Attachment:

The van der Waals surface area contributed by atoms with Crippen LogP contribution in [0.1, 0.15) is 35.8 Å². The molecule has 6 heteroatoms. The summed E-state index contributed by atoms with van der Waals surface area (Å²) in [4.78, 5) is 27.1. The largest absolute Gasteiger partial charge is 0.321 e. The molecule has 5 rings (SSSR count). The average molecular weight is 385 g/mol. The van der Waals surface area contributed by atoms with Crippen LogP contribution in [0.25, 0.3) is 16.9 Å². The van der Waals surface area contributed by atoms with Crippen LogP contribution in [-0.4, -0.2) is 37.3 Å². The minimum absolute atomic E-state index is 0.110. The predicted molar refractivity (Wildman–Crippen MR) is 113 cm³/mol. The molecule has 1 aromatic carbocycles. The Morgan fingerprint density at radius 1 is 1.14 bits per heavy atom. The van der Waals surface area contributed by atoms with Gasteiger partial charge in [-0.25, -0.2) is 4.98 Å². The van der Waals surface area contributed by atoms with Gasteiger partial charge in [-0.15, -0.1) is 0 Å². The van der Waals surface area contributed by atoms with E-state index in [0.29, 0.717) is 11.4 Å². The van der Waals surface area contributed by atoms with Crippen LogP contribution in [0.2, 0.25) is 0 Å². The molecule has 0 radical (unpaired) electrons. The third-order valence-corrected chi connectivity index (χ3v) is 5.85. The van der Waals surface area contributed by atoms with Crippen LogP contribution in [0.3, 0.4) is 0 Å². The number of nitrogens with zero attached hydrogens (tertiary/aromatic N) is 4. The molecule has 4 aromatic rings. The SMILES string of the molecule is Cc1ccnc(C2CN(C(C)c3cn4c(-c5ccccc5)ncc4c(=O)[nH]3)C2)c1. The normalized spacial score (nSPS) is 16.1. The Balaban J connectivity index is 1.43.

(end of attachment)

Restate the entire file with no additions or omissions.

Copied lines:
The van der Waals surface area contributed by atoms with Crippen LogP contribution in [0.1, 0.15) is 35.8 Å². The molecule has 6 heteroatoms. The summed E-state index contributed by atoms with van der Waals surface area (Å²) in [4.78, 5) is 27.1. The largest absolute Gasteiger partial charge is 0.321 e. The molecule has 5 rings (SSSR count). The average molecular weight is 385 g/mol. The van der Waals surface area contributed by atoms with Crippen LogP contribution in [0.25, 0.3) is 16.9 Å². The van der Waals surface area contributed by atoms with Crippen LogP contribution in [-0.4, -0.2) is 37.3 Å². The minimum absolute atomic E-state index is 0.110. The predicted molar refractivity (Wildman–Crippen MR) is 113 cm³/mol. The molecule has 1 aromatic carbocycles. The Morgan fingerprint density at radius 1 is 1.14 bits per heavy atom. The van der Waals surface area contributed by atoms with Gasteiger partial charge in [-0.25, -0.2) is 4.98 Å². The van der Waals surface area contributed by atoms with Gasteiger partial charge in [-0.15, -0.1) is 0 Å². The van der Waals surface area contributed by atoms with E-state index in [0.29, 0.717) is 11.4 Å². The van der Waals surface area contributed by atoms with Crippen LogP contribution in [0.2, 0.25) is 0 Å². The molecule has 0 radical (unpaired) electrons. The third-order valence-corrected chi connectivity index (χ3v) is 5.85. The van der Waals surface area contributed by atoms with Crippen LogP contribution in [0.3, 0.4) is 0 Å². The number of nitrogens with zero attached hydrogens (tertiary/aromatic N) is 4. The molecule has 4 aromatic rings. The SMILES string of the molecule is Cc1ccnc(C2CN(C(C)c3cn4c(-c5ccccc5)ncc4c(=O)[nH]3)C2)c1. The normalized spacial score (nSPS) is 16.1. The Balaban J connectivity index is 1.43.